People who live in the southeastern United States should begin to prepare for more drastically changing weather conditions -- everything from heat waves to poorer air quality -- caused by climate change, according to a new book, edited by a University of Florida researcher.
The book, which UF's Keith Ingram helped write, is titled "Climate Change of the Southeast United States: Variability, Change, Impacts and Vulnerability." Ingram was the book's lead editor.
Principal authors and editors, including Ingram, unveiled the book Tuesday. Ingram is director of the Southeast Climate Consortium and an associate research scientist with UF's Institute of Food and Agricultural Sciences.
"The Southeast already experiences extreme weather events including floods, droughts, heat waves, cold outbreaks, winter storms, severe thunderstorms, tornadoes and tropical cyclones. In the future, these events are likely to become more frequent or more severe, causing damage to most of our region's agriculture, stressing our region's water resources and threatening human health," he said. "The sooner we make preparations, the better off we'll be."
As defined in the book, the Southeast includes Florida, Georgia, South Carolina, North Carolina, Virginia, Tennessee, Kentucky, Arkansas, Louisiana, Mississippi, Alabama, the Virgin Islands and Puerto Rico.
Specific findings include:
• Average annual temperatures are projected to increase through the 21st century, with the region's interior projected to warm by as much as 9 degrees Fahrenheit;
• Cold days will become less frequent and the freeze-free season will lengthen by up to a month;
• Temperatures exceeding 95 degrees are expected to increase across the Southeast, and heat waves are expected to become longer by between 97 percent and 234 percent through the end of the century;
• Sea levels will likely rise by an average of 3 feet by the end of this century. Of particular concern is that storm surges will compound impacts of rising sea levels, Ingram said. People will have to raise existing structures and build new structures on filled soil, he said. Many cities and counties will have to build or refit water and sewer plants so they can survive rising waters caused by floods, Ingram said. Many builders, residents and governments are already doing these things, he said.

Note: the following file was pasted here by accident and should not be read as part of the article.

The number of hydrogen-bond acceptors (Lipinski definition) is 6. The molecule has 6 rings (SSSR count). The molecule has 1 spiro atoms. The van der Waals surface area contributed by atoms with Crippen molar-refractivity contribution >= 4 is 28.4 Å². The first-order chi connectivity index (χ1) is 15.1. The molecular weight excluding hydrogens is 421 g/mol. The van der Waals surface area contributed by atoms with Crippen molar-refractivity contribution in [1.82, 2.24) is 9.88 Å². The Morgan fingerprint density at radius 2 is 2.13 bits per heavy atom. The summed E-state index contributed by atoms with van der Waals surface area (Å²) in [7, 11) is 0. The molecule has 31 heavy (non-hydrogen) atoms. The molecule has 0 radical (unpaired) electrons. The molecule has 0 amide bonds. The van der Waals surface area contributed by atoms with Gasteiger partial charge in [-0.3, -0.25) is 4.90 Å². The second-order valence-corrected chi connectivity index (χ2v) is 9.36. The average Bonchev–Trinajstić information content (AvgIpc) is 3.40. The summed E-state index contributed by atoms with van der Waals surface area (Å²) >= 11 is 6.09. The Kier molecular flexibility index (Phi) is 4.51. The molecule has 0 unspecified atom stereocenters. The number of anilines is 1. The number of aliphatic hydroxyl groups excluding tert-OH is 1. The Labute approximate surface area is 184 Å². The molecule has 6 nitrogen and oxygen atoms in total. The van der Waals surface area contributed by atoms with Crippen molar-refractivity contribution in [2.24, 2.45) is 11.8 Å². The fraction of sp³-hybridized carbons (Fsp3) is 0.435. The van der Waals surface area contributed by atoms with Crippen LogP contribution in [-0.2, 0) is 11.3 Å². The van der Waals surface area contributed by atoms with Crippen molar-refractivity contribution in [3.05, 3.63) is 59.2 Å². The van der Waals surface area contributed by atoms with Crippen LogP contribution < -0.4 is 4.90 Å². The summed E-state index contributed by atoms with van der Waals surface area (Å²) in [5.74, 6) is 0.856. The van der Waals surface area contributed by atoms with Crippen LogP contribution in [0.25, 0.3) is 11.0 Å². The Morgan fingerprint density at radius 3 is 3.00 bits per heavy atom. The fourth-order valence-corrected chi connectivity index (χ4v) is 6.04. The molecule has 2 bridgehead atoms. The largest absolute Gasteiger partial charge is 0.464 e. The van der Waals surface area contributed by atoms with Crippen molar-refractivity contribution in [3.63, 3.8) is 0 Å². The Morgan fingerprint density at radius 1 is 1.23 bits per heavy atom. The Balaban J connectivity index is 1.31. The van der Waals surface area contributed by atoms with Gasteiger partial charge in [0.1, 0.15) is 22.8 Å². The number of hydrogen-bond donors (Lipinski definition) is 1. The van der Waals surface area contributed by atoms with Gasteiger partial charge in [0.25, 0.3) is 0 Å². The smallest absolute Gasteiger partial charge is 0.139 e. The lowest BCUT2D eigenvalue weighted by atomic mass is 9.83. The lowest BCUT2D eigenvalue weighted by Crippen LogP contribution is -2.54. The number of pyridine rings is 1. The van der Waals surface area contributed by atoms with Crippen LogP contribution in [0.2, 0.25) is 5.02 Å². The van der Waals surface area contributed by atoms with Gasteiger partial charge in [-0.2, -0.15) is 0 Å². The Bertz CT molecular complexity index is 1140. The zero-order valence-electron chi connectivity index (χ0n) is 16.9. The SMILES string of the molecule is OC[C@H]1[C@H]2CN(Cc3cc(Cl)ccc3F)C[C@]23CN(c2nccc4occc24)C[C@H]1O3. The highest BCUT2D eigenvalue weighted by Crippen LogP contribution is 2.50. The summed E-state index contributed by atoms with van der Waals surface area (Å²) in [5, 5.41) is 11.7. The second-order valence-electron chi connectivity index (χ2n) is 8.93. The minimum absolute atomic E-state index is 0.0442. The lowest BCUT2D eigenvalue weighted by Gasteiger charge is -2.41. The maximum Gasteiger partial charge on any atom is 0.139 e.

• While the number of tropical storms is projected to decrease slightly, the number of category 3 to category 5 hurricanes is expected to increase;
• High temperature stresses in summer will become more frequent and damaging to agriculture, and will possibly drive dairy and livestock production farther north. Warm weather during winter months reduces yields of blueberry, peach and other crops that need cool temperatures for flower buds to break, he said.
• Air quality is projected to decline and pollen counts will go up, damaging human health.
Residents of the Southeast should begin to prepare for the likelihood of more frequent extreme weather events, Ingram said.
With 26 percent of the U.S. population living in the Southeast, the region produces 25 percent of the country's carbon dioxide emissions, which are partly responsible for the climate change problem, Ingram said.
"We are a significant contributor, but we can help with the solution," he said.
The Southeast Climate Consortium works with extension agents and farmers to bring them valuable research.
"We work on how to adapt to or mitigate climate change," Ingram said.
Some local governments have agreed to reduce carbon emissions, the authors said Tuesday.
The above post is reprinted from materials provided by University of Florida Institute of Food and Agricultural Sciences. Note: Materials may be edited for content and length.
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